Kroger just announced plans to eliminate double couponing effective May 1, 2014 at all Columbus Division stores. This division includes 123 stores from Columbus to Toledo, Ohio. Though these coupon policy changes DO NOT affect Michigan Kroger stores, the truth is that the double coupon trend is slowly being eliminated chain-wide. Only Kroger stores in the Michigan and Mid-South/Nashville divisions continue to automatically double the face value of coupons. Here are the details you need to know.
This time, Kroger hasn’t yet shared the information in the official Kroger Facebook page. Instead, they quietly issued a press release. Here’s what they have said:
- “Our customers are telling us they want convenience, and they obviously want the best value for their grocery dollar,” claims Kroger spokeswoman Jackie Siekmann. “With only 2 percent of our customers considered ‘heavy paper coupon users,’ we believe that lowering prices and investing digitally will benefit all of our customers.”
- 86 percent of Columbus division customers aren’t using double coupons.
- “Double coupons originated decades ago, in an era when none of the current online and electronic coupon options were available to customers and smartphones did not exist. Kroger will continue to evolve to meet the expectations of 21st century shoppers,” Siekmann added.
- Instead, prices will be lowered on many items beginning April 1 – including produce, natural foods, organics and more.
Kroger Coupon Policy Changes (including an end to double coupons)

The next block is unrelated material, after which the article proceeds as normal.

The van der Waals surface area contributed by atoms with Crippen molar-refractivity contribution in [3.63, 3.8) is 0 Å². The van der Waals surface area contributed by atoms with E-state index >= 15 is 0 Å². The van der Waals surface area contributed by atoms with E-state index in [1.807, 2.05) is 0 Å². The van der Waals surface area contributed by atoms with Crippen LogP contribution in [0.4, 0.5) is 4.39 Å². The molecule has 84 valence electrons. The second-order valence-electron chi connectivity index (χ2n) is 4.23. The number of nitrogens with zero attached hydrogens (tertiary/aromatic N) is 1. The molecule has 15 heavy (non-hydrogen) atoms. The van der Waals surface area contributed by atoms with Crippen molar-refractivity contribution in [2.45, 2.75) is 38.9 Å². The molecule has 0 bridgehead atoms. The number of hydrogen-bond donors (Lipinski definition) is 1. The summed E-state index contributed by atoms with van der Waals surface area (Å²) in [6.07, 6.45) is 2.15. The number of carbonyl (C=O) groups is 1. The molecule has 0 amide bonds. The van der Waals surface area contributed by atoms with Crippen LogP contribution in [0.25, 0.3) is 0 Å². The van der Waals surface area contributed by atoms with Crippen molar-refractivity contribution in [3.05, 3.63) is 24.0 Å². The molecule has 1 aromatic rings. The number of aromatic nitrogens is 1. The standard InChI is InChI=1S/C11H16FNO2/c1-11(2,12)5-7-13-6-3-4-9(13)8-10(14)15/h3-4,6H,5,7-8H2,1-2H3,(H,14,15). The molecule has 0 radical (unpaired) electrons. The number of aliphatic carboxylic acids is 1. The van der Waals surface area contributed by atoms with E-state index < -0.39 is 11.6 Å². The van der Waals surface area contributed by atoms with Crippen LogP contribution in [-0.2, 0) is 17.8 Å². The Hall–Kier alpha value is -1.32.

Take a look at these changes and you’ll start to see a trend emerging:
- Many Kroger locations (including stores in the Michigan division) currently double coupons with a face value of $0.50 or less. This means that when a $0.50 coupon is scanned for any shopper with a Kroger shopper’s card, the coupon will deduct $0.50 twice. A $0.50 coupon at Kroger is normally worth $1.00 – and that’s a nice savings. There are still select Kroger locations in Howell, Saginaw County and Genessee County that will double coupons with a value of $1.00 or less.
- In April 2011, Kroger stores in the Houston (TX) division (which had previously doubled) began accepting coupons at face value only.
- In March 2013, Kroger stores in the Cincinnati/Dayton (OH) division (which had previously doubled) began accepting coupons at face value only.
- In August 2013, Kroger stores in the Central division (which had previously doubled) began accepting coupons at face value only.
- Now in May 2014, Kroger stores in the Columbus (OH) division (which had previously doubled) will begin accepting coupons at face value only (effective May 1).
I’m sure that Kroger corporate will be watching this new program closely – with the potential of implementing it into the 2 remaining divisions. However, Kroger still insists that the decision is up to each division separately.
What do these Kroger Coupon Policy Changes mean for Michigan Division shoppers?
For most of us, it means nothing. YET.
Kroger stores in the Michigan division have not announced any changes to their coupon policy.
Don’t be surprised if you hear Michigan stores are next. The coupon policy for stores in Michigan is likely to be up for discussion as Kroger examines various policies. If the face value (“no doubles”) coupon policy proves to be successful along with lowered prices in these nearby regions, there is a possibility it will encourage changes in Michigan Kroger stores.
If you’ve been using coupons for any length of time, you know that coupon policy change is not uncommon. Most of us are still mourning from the similar decision Meijer made chain-wide in September 2013. Though it seems depressing, the economy (and questionable shows like TLC’s Extreme Couponing) has forced stores to rethink market strategies.
*I will continue to update this post with any additional details or clarifications.*
There may come a day when no stores in any Michigan grocery chain will double coupons. And if (or when) it does, will it change the way you shop? Or will you still be trying to save money?